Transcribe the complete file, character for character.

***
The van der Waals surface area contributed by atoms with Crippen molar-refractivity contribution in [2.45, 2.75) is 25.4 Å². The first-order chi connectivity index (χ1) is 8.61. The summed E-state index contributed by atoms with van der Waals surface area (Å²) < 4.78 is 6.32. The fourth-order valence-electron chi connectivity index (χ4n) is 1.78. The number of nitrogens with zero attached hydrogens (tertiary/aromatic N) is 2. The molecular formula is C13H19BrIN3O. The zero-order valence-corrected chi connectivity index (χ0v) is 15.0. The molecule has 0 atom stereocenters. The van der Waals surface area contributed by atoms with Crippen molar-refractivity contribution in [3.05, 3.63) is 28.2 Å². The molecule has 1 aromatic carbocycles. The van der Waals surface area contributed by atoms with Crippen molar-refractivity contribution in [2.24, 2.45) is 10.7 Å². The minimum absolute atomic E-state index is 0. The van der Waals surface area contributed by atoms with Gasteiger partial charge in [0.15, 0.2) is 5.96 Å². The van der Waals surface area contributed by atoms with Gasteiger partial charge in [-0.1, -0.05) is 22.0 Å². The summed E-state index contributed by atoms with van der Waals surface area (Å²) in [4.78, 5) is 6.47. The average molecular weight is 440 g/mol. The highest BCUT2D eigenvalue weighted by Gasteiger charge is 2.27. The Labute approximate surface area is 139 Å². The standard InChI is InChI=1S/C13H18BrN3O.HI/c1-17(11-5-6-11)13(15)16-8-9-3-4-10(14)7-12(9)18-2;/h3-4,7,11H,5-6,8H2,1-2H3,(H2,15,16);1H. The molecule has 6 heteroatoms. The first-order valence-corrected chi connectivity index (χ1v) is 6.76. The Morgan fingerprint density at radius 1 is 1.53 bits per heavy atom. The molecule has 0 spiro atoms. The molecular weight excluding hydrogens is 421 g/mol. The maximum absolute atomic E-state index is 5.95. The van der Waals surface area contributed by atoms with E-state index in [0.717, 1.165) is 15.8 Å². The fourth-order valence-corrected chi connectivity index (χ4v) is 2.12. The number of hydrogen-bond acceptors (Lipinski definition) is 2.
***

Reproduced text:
The van der Waals surface area contributed by atoms with Crippen molar-refractivity contribution in [2.45, 2.75) is 25.4 Å². The first-order chi connectivity index (χ1) is 8.61. The summed E-state index contributed by atoms with van der Waals surface area (Å²) < 4.78 is 6.32. The fourth-order valence-electron chi connectivity index (χ4n) is 1.78. The number of nitrogens with zero attached hydrogens (tertiary/aromatic N) is 2. The molecular formula is C13H19BrIN3O. The zero-order valence-corrected chi connectivity index (χ0v) is 15.0. The molecule has 0 atom stereocenters. The van der Waals surface area contributed by atoms with Crippen molar-refractivity contribution in [3.05, 3.63) is 28.2 Å². The molecule has 1 aromatic carbocycles. The van der Waals surface area contributed by atoms with Crippen molar-refractivity contribution in [2.24, 2.45) is 10.7 Å². The minimum absolute atomic E-state index is 0. The van der Waals surface area contributed by atoms with Gasteiger partial charge in [0.15, 0.2) is 5.96 Å². The van der Waals surface area contributed by atoms with Gasteiger partial charge in [-0.1, -0.05) is 22.0 Å². The summed E-state index contributed by atoms with van der Waals surface area (Å²) in [4.78, 5) is 6.47. The average molecular weight is 440 g/mol. The highest BCUT2D eigenvalue weighted by Gasteiger charge is 2.27. The Labute approximate surface area is 139 Å². The standard InChI is InChI=1S/C13H18BrN3O.HI/c1-17(11-5-6-11)13(15)16-8-9-3-4-10(14)7-12(9)18-2;/h3-4,7,11H,5-6,8H2,1-2H3,(H2,15,16);1H. The molecule has 6 heteroatoms. The first-order valence-corrected chi connectivity index (χ1v) is 6.76. The Morgan fingerprint density at radius 1 is 1.53 bits per heavy atom. The molecule has 0 spiro atoms. The molecular weight excluding hydrogens is 421 g/mol. The maximum absolute atomic E-state index is 5.95. The van der Waals surface area contributed by atoms with E-state index in [0.717, 1.165) is 15.8 Å². The fourth-order valence-corrected chi connectivity index (χ4v) is 2.12. The number of hydrogen-bond acceptors (Lipinski definition) is 2.